UAE-Israel deal likely to deepen regional divisions

Thursday’s announcement underlines split in Arab world on Palestinian question

The Palestinian leadership did not expect the United Arab Emirates to normalise diplomatic relations with Israel, although the countries have had longstanding co-operation in security, health and business areas, a former Palestinian minister and peace activist told The Irish Times from Ramallah.

Palestinian president Mahmoud Abbas called the agreement announced on Thursday a "betrayal", while Hamas leader Ismail Haniyeh pledged to follow Abbas's lead in efforts to counter a deal which Palestinians see as a blow to their aspirations.

Activist Ghassan Khatib said the announcement was timed to boost US president Donald Trump's bid for re-election. In exchange for the entire range of bilateral relations with the Emirates, the deal serves as a "political step to reward" Israeli prime minister Binyamin Netanyahu for temporarily suspending annexation of occupied territory in the West Bank, while conceding "nothing in return" for the Palestinians .

Khatib assumes the Emirates had the tacit support of Saudi Arabia and predicts that Bahrain, a close ally, will be next. Palestinians, he said, can appeal to other Arab countries to isolate the Emirates, citing Iraq, Tunisia, Algeria, Syria, Qatar and Lebanon as potential opponents of the deal.

The deal has been welcomed by Egypt, Oman and Bahrain and condemned by non-Arab Turkey and Iran. A spokesman for the UN-recognised Libyan government, Mohamed Amari Zayed, called the deal a "betrayal" and condemned destructive Emirati interventions in Libya, Yemen and Syria.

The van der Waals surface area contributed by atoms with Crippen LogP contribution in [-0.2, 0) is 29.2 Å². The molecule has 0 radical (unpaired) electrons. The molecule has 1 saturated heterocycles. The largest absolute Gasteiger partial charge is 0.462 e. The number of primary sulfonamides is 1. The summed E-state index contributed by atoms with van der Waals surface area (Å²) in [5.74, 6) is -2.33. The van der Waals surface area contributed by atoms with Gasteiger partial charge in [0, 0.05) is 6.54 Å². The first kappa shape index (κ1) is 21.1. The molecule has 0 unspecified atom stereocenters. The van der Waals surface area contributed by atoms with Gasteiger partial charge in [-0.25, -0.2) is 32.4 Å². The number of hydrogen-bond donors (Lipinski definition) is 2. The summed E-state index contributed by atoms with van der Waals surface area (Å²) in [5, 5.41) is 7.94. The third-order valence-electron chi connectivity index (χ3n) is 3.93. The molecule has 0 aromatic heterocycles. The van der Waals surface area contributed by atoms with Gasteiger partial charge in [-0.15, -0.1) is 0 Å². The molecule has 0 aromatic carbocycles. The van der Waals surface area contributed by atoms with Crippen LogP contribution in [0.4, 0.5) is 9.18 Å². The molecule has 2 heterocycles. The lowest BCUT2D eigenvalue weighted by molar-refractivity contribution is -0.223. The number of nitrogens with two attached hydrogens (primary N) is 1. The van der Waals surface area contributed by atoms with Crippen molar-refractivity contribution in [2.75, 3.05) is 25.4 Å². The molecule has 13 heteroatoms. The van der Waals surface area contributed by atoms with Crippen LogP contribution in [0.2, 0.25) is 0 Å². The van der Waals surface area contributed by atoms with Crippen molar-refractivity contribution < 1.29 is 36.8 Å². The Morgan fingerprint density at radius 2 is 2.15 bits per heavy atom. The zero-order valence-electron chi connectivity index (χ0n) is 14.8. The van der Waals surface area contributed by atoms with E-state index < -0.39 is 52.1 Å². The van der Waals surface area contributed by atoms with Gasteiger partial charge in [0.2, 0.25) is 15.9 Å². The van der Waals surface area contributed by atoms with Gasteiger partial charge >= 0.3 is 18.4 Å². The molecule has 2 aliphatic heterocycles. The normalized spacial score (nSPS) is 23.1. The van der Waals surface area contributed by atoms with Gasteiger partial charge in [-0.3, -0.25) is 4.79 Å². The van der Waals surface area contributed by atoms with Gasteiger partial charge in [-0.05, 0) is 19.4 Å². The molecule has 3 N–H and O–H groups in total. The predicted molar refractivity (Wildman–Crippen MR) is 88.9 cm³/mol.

Yemen’s Houthi rebels castigated the deal as a “provocation to the Arab and Islamic nation”.

Opposing camps

Sitting on the fence, Jordanian foreign minister Ayman Safadi said the kingdom will back "any real effort that contributes to achieving comprehensive and just peace that ends Israeli occupation and meets the legitimate rights of the Palestinian people".

The division of the region into opposing camps could deepen and intensify existing regional rivalries and revive popular protests, which Iran, Turkey and Arab opponents of the deal can be expected to exploit.

Proponents argue the deal preserves the prospect of a two-state solution, although Israel has prevented the emergence of a Palestinian state by planting 230 settlements and 650,000 settlers in territory that Palestinians claim for their state.

By acting unilaterally, the Emirates has violated the understanding reached in 1994, after Jordan signed its peace deal with Israel, that Arab states would not normalise relations with Israel until its occupation ended.

The Emirates has also renounced the Saudi-brokered 2002 Arab League peace plan offering Israel full normalisation in exchange for full withdrawal from Arab territory captured in 1967.

Palestinians argue the Emirates and its supporters have abandoned them to perpetual occupation. Deprived of any hope of statehood, some Palestinians could resort to violence against Israel and Arab governments accused of colluding with Israel.